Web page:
This Selected Issues paper provides an assessment of the redistributive impact of fiscal policies in Togo by estimating the impact of taxation and spending on household-level income inequality and poverty rates. Although the combination of direct taxes and subsidies is found to reduce inequality, it increases poverty rates, as the value of taxes paid by lower-income households outweighs the value of transfers they receive, increasing the share of the population living below the poverty line. These findings highlight the importance of targeting spending to lower-income households as the authorities progressively shift public spending from infrastructure to social expenditures.
Mr. Montfort Mlachila, Mr. Edgardo Ruggiero, and David Corvino
This paper examines the constraints that negative externalities (i.e., smuggling from a large neighbor)
impose on the application of automatic fuel price adjustment mechanisms. It is often recommended to
establish an automatic price adjustment mechanism to reduce fuel subsidy expenditures, but this
approach may not work in the presence of these externalities. The paper illustrates the constraints by
examining the case of Nigeria, a major oil exporter that subsidizes gasoline, and that of Togo, an oil
importer and neighbor of Nigeria. It finds that the price differential between formal prices in Togo and
Nigeria is the main driver of changes in formal sector gasoline consumption. Specifically, the lower the
formal price in Nigeria, the higher is smuggling from Nigeria to Togo, and the lower the tax base in
Togo. The econometric results suggest that, unless the real economy is performing very well, increases in
pump prices in Togo are likely to erode the tax base, unless there are greater border controls. The
unintended consequences of Nigeria’s pricing policies are the constraint they impose on fuel pricing
policies of its neighbors and the subsidy Nigeria transfers to them (equivalent to at least 3 percent of
Togo’s GDP in 2011), three-quarters of which was captured by smugglers in 2011, while one-quarter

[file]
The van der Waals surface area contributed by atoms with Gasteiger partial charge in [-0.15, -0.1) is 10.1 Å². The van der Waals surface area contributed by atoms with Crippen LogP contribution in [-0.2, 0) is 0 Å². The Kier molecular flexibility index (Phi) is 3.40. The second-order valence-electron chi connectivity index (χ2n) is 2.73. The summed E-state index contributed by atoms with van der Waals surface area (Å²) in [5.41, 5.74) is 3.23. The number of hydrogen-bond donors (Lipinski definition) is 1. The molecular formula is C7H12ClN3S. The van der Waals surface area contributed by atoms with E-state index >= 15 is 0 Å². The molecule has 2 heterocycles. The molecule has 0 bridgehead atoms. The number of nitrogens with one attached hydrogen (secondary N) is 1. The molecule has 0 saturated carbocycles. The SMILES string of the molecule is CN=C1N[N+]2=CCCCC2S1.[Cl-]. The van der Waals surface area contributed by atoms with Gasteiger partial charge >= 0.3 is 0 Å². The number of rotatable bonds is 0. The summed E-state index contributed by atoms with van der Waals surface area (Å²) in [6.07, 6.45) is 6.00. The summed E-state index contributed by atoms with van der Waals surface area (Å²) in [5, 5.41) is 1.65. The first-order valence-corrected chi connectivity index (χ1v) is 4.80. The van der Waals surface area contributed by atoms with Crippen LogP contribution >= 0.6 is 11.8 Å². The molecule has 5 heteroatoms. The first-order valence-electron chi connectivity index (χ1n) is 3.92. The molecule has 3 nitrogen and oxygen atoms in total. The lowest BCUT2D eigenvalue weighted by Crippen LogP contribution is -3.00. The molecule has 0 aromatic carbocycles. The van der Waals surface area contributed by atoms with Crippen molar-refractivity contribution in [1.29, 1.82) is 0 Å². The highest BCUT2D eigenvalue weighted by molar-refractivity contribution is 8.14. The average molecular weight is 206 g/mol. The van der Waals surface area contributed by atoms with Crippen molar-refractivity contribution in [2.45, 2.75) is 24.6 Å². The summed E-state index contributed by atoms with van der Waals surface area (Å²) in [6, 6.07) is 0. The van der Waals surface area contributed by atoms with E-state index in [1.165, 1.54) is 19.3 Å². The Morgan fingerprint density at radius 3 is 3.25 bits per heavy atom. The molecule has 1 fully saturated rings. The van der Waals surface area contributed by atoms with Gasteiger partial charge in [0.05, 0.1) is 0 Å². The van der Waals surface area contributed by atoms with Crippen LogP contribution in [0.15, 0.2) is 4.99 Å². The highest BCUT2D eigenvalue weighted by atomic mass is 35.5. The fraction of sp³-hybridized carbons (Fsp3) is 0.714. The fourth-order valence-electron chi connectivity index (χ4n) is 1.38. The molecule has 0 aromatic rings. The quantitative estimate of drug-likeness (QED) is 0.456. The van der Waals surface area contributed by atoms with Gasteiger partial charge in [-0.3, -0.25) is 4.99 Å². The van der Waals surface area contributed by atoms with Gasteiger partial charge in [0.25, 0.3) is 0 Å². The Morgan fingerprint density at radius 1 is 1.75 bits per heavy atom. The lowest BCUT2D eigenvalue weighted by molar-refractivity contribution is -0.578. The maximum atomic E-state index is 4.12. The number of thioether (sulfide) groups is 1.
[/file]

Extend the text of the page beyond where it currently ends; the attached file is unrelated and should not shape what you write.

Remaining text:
enhanced consumers surplus through lower gasoline prices.
This Selected Issues paper discusses the assessment of economic activity in Togo in absence of quarterly GDP series. Togo collects about 40 macroeconomic indicators monthly that span a wide range of sectors of the economy. The selection of the variables for the economic activity index is conducted by finding the combination of variables. The indicators are aggregated into an index using a methodology used by the Conference Board. Then an economic activity index is constructed that effectively replicates the historical growth rates of real GDP in Togo. The selected index minimizes the deviations between the growth rates of the indicator and actual real GDP growth over 2002–13.
Mrs. Kerstin Gerling and Carlos Fernandez Valdovinos
Using a consistent dataset and methodology for all eight member countries of the West African Economic and Monetary Union (WAEMU) from 1994 to 2009, this paper provides evidence of the two major channels for real effects of inflation: inflation uncertainty and relative price variability. In line with theory and most evidence for advanced and emerging market economies, higher inflation increases inflation uncertainty and relative price variability in all WAEMU countries. However, the pattern, magnitude and timing of these two channels vary considerably by country. The findings raise several policy issues for future research.
This paper focuses on Togo’s Poverty Reduction Strategy. The Interim Poverty Reduction Strategy Paper adopted by the government in March 2008 has allowed Togo once again to benefit from international financial cooperation. With a view to improving political and economic governance, the government continued the ongoing process of national reconciliation and political reform, strengthening the rule of law and the security of persons and property, and implementation of institutional reforms. The government has introduced reforms designed to improve governance in nonperforming state enterprises and in the banking sector.
This paper discusses key findings of the First Review Under the Poverty Reduction and Growth Facility for Togo. All relevant performance criteria for the first review were met, some by wide margins. Implementation of the structural reform program was satisfactory. Good revenue collection and restrained spending resulted in a large primary surplus in the first half of 2008. A moderate revision to the end-2008 fiscal primary balance target is proposed to reflect the revenue losses and new expenditures resulting from the price shocks and flooding.
International Monetary Fund. External Relations Dept.
Inflation, La crise des subprimes, Assistance technique, Ghana, Lutte contre le blanchiment des capitaux, Les dépenses sociales, États-Unis, La marasme immobilier, Japon, Lipsky, Swaziland, Investissements directs étrangers, L'actualité en bref.